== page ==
On September 18, 2008, Trial Court adopted Psychologist’s recommendations as temporary order. After several continuances, Trial Court referred Mother and Father for further mediation and ordered Psychologist to prepare supplemental report to be delivered five days before mediation began. When Psychologist did not comply, FCS proceeded with mediation, noting that Father now wished to move with Child to Centralia, Washington, because he intended to marry a woman who lived there. FCS mediator received information regarding Child’s improved behavior at school after Father began caring for him, Child’s anger issues, and the effect of the move on Child’s relationship with Mother. Mediator’s report expressed doubt that Father would support that relationship, given communication difficulties between Mother and him, and advised postponing the move until Child was older. Mediator recommended that Father remain Child’s primary caregiver and suggested possible timeshare if move took place.
On February 22, 2009, Psychologist filed a supplemental report, stating that Mother and Father seemed better able to co-parent Child than before, Child’s anger issues seemed improved, Child seemed bonded to both Father and Mother and her husband, and Child needed frequent and continuing contact with Mother, who appeared to be the parent better able to share. However, Psychologist declined to make a recommendation as to whether the move should take place, and would only recommend that joint custody be ordered.
On March 5, 2010, Trial Court denied Father’s move-away request and asked Father’s attorney to prepare written order, subject to approval by Mother’s attorney. On May 6, 2010, Trial Court issued a written order, finding that (a) Father was Child’s primary caregiver; (b) best-interests standard applies in this case; (c) Psychologist’s statement that Mother and Father were "co-parenting in a relative[ly] cooperative and stable manner" was "red flag that the parties are not communicating"; (d) the Child’s anger was, in Trial Court’s opinion, the result of tension between Mother and Father; (e) the Child was working hard to maintain relationships with both parties; (f) counseling for the Child should have started immediately after Mother burned the Child; (g) the Child’s relationship with Mother and emotional development could be significantly eroded by the move; and (h) Father’s reasons for the move (new wife and family) are not sufficient to justify the move. Trial Court stated that it had not been told that Father would move if his request was denied; thus, he should notify Trial Court if that is his intention, at which time Trial Court will determine whether custody change is needed. Concluding that the move was not in the Child’s best interests, Trial Court denied Father’s request.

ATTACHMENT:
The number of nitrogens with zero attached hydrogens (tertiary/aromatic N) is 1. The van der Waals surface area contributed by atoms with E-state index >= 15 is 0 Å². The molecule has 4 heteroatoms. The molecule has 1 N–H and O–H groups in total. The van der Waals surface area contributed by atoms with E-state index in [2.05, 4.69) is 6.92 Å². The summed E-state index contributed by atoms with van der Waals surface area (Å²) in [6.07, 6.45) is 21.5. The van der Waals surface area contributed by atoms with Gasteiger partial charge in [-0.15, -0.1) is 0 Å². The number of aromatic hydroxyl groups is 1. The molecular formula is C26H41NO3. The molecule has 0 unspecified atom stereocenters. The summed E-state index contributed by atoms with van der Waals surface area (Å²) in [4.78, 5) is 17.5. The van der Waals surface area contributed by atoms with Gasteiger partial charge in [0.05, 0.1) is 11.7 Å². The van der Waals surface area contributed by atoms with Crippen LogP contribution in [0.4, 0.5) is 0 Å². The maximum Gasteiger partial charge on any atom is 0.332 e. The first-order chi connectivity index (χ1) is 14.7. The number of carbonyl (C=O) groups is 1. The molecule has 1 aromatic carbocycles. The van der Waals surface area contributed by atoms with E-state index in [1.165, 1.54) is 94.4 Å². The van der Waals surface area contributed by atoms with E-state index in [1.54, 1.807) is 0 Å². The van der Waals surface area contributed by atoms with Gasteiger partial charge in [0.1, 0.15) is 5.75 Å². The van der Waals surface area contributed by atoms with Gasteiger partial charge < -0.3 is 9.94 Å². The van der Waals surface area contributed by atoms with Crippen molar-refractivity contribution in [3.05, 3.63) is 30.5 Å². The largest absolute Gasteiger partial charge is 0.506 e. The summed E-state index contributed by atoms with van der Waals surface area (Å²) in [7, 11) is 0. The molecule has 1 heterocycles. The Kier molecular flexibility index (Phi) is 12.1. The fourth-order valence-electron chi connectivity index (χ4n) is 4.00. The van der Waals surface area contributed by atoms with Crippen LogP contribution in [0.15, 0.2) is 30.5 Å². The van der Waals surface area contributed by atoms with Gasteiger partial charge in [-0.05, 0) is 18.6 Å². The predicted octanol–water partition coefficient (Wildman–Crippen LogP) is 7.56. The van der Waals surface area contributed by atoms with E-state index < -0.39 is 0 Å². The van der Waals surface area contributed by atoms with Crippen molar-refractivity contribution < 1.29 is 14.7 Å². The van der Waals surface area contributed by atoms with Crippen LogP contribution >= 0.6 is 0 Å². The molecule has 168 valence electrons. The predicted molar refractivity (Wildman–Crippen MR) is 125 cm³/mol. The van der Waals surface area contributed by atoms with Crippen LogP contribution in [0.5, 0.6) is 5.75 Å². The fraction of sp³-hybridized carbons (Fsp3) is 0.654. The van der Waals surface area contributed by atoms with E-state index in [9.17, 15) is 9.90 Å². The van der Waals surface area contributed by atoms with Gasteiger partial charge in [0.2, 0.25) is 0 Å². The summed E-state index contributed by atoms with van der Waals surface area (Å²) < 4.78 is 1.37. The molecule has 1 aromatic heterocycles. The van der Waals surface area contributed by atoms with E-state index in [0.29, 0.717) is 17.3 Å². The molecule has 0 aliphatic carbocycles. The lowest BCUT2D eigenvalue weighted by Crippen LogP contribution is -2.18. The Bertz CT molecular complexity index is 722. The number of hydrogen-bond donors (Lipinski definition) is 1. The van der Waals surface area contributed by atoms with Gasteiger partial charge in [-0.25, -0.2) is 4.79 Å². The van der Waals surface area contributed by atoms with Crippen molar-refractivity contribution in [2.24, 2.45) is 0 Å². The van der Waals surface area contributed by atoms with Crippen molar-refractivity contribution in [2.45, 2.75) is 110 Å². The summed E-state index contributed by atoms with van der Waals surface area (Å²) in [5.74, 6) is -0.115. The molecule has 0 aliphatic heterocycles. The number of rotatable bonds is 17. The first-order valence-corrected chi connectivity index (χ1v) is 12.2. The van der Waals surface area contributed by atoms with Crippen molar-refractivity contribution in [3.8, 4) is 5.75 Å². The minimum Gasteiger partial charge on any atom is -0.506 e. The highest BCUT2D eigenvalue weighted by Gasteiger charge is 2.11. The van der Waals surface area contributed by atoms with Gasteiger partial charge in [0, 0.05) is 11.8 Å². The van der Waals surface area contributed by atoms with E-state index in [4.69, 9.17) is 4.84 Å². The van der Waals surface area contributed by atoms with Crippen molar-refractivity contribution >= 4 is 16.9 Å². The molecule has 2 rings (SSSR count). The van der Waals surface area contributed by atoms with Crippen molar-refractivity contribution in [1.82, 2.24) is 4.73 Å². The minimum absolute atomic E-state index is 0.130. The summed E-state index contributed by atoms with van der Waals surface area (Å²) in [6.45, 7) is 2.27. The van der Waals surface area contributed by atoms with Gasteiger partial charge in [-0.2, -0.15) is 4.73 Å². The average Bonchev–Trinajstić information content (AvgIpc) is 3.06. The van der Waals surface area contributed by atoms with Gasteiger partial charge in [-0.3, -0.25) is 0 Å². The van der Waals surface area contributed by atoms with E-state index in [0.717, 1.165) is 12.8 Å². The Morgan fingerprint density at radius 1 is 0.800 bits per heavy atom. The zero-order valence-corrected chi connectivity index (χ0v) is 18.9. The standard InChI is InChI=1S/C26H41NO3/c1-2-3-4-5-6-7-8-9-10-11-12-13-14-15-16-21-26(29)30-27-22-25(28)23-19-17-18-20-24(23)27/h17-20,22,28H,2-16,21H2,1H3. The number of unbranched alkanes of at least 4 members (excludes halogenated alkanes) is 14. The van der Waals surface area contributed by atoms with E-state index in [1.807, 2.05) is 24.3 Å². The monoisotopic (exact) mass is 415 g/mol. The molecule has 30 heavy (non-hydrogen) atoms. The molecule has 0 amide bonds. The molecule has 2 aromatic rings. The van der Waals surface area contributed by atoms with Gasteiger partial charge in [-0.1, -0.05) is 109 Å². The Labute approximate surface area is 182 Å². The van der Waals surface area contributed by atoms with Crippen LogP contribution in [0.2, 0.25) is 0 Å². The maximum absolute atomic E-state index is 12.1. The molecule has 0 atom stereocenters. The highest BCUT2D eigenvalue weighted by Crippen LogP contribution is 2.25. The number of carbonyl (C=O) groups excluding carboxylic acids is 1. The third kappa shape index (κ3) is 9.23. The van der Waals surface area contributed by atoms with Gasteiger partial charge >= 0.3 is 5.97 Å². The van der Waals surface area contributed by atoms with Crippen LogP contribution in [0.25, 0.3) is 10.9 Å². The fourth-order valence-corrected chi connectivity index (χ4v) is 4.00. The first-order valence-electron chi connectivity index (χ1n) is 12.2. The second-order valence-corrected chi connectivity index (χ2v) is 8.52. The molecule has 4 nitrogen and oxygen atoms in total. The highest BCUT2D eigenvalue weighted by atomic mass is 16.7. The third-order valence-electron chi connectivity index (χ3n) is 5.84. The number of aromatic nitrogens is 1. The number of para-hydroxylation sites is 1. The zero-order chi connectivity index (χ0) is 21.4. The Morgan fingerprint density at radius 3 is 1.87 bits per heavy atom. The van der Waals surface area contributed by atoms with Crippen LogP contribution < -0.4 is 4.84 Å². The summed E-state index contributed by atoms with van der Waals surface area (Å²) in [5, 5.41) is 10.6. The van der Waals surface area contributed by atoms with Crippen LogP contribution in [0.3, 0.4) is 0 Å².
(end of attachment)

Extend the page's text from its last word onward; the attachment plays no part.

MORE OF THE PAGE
Claiming that the Trial Court failed to apply proper standard for a move-away case and for ignoring Mother’s criminal conviction, Father appealed, and a California Court of Appeal has now reversed the Trial Court’s decision and has remanded the case back to Trial Court. The Appellate Court has ruled that (1) California Family Code Section 7501 does not apply because there was no existing final judicial custody determination and Mother does not have the initial burden of showing that the move would be detrimental to Child; (2) Trial Court misunderstood the proper legal standard to be applied in move-away cases because it (a) declined to consider whether the move was in Child’s best interests until it was informed that Father would move even if the Trial Court denied his request (no coercive orders), (b) based its order partly on determination that Father’s reasons for the move were insufficient, and (c) gave undue emphasis to the effect of the move on the Child’s relationship with Mother; (3) Trial Court’s finding that cooperative and stable co-parenting raised red flag is not supported by evidence; and (4) Trial Court failed to make specific finding regarding the application of California Family Code Section 3044 [rebuttable presumption that custody award to party who has harmed child is detrimental to child’s best interests]. Appellate Court holds that Trial Court abused its discretion by failing to apply proper standard and denying Father’s move-away request. Therefore, Appellate Court has reversed and remanded the case back to Trial Court to reconsider Father’s request and to make specific findings regarding the application of California Family Code Section 3044 to these facts.